Dorada Foods, a joint venture between Lopez Foods(headquartered in Oklahoma City, Okla.)and Tyson Foods(Springdale, Ark.), grew out of that very concept, when five years ago, QSR superstar McDonald’sCorp. (Oak Brook, Ill.)began soliciting bids to add a third supplier of its chicken nuggets, McChicken, Spicy McChicken and Southern Style Chicken filets.
Lopez Foods created DoradaFoods (Ponca City, Okla.)as a subsidiary, sharing management and accounting infrastructure in order to save costs and duplication, says Ed Sanchez, CEO of Dorada Foods and owner of Lopez Foods.
“We didn’t want to replicate all the G&A, so we incorporated right into the Lopez parent company,” he explains. “We had tremendous production experience and a great relationship with McDonald’s, but we needed the chicken expertise, and that’s where Tyson Foods came in. It’s unique — you don’t see [this kind of joint venture] much out there, and it is working out above and beyond our expectations.”
Finding a home
Once Dorada Foods won the McDonald’s business, the puzzle pieces began to fall into place quickly, with the combined power and knowledge base of Lopez and Tyson spurring things along. Tyson’s involvement as a minority partner has been integral to Dorada’s successful startup, says Jay Stanton, vice president, McDonald’s Business Unit, Dorada Foods.
First, an agreement was reached between the companies to remodel a 180,000-square-foot, former Tyson deli/slicing plant in Ponca City, Okla., to house Dorada’s production. That renovation project was completed in nine months (with the new facility dedicated Oct. 31, 2011), to the tune of $30 million, Stanton says.
Although the facility was 15 years old and in good physical shape, it needed major structural modifications to handle all the grinding, forming, cooking and freezing equipment and employees to producethe McDonald’s products. Stanton specifically mentions Gleeson, the construction company hired to perform the work, exceeded expectations throughout the project, keeping the renovationson schedule.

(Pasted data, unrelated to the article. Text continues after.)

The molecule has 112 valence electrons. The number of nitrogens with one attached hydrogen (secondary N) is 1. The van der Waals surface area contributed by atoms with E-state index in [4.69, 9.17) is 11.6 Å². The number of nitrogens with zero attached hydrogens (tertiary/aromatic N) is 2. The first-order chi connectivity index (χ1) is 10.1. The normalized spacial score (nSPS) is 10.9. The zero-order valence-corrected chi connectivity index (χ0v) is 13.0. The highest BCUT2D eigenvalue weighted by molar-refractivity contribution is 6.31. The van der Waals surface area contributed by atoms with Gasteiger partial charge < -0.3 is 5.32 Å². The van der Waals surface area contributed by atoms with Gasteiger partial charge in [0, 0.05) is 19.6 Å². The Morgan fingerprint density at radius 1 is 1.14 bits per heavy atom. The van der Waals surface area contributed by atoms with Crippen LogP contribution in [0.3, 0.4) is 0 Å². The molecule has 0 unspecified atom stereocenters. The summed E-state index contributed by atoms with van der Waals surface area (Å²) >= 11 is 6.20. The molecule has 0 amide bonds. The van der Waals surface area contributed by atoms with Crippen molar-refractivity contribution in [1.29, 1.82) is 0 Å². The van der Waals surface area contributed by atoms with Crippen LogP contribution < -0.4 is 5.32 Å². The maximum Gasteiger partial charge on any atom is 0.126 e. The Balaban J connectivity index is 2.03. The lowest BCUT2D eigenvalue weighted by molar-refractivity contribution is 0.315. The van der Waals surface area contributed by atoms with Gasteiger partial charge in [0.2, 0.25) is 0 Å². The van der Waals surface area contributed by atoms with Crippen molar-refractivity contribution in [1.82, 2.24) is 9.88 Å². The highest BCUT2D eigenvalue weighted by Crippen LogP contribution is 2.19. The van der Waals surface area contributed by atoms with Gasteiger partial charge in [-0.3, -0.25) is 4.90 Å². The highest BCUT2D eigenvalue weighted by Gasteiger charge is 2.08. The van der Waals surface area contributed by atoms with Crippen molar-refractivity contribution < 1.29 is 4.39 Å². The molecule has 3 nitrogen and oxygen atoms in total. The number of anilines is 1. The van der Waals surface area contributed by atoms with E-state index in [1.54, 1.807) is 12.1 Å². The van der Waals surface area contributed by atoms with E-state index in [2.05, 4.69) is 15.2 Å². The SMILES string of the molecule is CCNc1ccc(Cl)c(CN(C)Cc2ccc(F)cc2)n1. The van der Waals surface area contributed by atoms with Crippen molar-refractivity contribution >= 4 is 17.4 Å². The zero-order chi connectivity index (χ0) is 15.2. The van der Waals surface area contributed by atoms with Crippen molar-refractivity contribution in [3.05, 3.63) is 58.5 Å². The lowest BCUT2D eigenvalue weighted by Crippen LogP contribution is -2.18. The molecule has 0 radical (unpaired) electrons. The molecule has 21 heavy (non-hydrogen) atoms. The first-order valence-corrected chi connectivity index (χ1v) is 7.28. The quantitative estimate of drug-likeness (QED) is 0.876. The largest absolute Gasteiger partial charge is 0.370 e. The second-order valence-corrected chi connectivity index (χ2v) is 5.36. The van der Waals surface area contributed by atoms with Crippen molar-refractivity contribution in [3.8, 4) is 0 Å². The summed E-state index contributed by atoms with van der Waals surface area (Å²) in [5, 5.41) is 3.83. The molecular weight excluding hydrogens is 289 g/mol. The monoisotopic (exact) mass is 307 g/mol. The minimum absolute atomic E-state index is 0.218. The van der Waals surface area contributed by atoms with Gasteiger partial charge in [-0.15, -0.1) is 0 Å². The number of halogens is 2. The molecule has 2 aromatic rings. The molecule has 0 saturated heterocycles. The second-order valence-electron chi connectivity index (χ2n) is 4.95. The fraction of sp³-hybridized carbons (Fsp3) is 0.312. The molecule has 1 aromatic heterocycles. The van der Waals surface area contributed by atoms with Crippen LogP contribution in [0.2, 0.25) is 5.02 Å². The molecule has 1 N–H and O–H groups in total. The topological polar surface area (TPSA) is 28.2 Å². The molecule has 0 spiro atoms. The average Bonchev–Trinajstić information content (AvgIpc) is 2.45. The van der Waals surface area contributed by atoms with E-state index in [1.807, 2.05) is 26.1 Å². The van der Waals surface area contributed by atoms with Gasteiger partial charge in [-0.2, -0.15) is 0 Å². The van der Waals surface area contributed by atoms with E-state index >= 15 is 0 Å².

“We basically took the shell of the building,” Stanton explains. “We cut all the steel out, up to the bar joists, down to the mud slab — but it already had refrigeration, electrical and main switches. It had a lot of the big upfront costs in place and in good shape, so it was a very nice fit for us.”
Dorada’s next success came in the form of staffing the facility, Stanton explains. DespiteDorada being a “startup facility,” it searched for top-notch chicken-processing qualified staff, and today its workforce boasts an average experience level of 26 years in the chicken industry. This factor helped the company ramp up production once it met the quality standards McDonald’s requires of its suppliers.
“We hired some of the best out there,” Stanton explains, “but the training we acquired in the sister facilities was invaluable — if we’d have tried it ourselves, it probably would have taken longer because of the learning curve.”